"With more than $2.5 trillion in assets as of year-end 2015, CITs have become an increasingly popular vehicle for institutional investors in both the defined benefit (DB) and defined contribution (DC) market places," states Chris Mason, senior analyst at Cerulli. "These vehicles serve as a viable alternative and potentially more cost-effective options for institutional investors to accomplish their investment goals."
Cerulli determines that plan sponsors, consultants, and recordkeepers are now more familiar with some of the basic operational attributes of CITs than in years past. CITs have a variety of unique characteristics that often can be misunderstood, leading many CIT managers to focus on efforts to increase awareness and education of the vehicle. Likely the biggest differentiator from mutual funds and exchange-traded funds (ETFs) is that CITs can only be used in qualified retirement plans (i.e., DB plans, and increasingly, 401(k) DC plans.)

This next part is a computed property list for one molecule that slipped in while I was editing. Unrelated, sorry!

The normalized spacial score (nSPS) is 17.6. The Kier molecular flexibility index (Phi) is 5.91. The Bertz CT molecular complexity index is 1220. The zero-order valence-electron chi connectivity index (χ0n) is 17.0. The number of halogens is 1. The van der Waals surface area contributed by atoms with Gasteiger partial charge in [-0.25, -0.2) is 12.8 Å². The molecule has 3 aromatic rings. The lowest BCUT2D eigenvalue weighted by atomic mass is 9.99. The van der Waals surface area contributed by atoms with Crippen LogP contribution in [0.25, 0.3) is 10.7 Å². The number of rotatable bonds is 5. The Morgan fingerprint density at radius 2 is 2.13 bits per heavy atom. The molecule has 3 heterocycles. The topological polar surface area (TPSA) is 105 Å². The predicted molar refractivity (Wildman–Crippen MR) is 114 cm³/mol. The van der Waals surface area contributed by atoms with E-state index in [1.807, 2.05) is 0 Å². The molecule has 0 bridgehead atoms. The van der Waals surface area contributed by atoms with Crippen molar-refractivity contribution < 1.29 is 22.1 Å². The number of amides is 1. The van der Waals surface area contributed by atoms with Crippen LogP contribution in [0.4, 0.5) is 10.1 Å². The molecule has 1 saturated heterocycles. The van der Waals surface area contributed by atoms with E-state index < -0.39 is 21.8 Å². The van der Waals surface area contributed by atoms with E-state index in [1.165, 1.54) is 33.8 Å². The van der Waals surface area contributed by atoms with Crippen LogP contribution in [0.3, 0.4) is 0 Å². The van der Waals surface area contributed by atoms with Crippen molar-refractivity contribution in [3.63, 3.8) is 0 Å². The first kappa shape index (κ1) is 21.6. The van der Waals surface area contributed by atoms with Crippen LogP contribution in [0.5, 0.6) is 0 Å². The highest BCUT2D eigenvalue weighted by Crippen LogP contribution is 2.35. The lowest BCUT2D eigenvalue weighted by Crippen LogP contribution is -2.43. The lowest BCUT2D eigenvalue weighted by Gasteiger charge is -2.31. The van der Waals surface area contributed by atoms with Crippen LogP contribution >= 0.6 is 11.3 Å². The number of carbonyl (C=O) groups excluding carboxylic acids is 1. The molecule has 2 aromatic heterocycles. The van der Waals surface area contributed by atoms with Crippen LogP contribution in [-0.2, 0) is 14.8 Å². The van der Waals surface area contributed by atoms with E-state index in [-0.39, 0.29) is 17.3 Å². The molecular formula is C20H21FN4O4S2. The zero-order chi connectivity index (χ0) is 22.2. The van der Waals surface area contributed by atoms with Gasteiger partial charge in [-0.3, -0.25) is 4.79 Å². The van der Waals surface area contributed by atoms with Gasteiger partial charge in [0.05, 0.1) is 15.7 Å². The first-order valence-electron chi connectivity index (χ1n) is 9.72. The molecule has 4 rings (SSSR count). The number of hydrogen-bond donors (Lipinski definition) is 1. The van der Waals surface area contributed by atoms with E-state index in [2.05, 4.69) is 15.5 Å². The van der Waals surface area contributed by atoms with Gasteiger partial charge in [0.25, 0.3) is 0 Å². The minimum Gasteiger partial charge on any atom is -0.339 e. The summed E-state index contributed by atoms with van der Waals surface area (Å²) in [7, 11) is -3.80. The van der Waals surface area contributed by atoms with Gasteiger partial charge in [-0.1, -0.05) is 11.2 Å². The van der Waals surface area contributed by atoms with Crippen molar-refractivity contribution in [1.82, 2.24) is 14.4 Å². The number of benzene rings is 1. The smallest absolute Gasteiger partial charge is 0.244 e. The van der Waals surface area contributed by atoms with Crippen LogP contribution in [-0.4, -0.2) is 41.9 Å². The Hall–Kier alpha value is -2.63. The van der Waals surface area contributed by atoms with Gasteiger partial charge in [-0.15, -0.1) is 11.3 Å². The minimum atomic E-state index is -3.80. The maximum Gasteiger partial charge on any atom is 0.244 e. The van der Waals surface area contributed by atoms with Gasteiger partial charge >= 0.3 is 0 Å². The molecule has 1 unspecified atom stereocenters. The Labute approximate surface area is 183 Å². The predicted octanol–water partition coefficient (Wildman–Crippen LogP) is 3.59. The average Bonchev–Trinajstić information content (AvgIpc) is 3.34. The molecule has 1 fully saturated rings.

Despite increased awareness and data availability on third-party platforms such as Morningstar Direct, issues still remain. "Many who work with CITs cite a variety of issues regarding the third-party data available on these funds," said Mason. "Since the data is self-reported and not mandatory, some firms choose not to report certain elements of their CITs. This lack of mandatory and homogeneous reporting creates difficulties for analysts seeking a comprehensive picture of the market."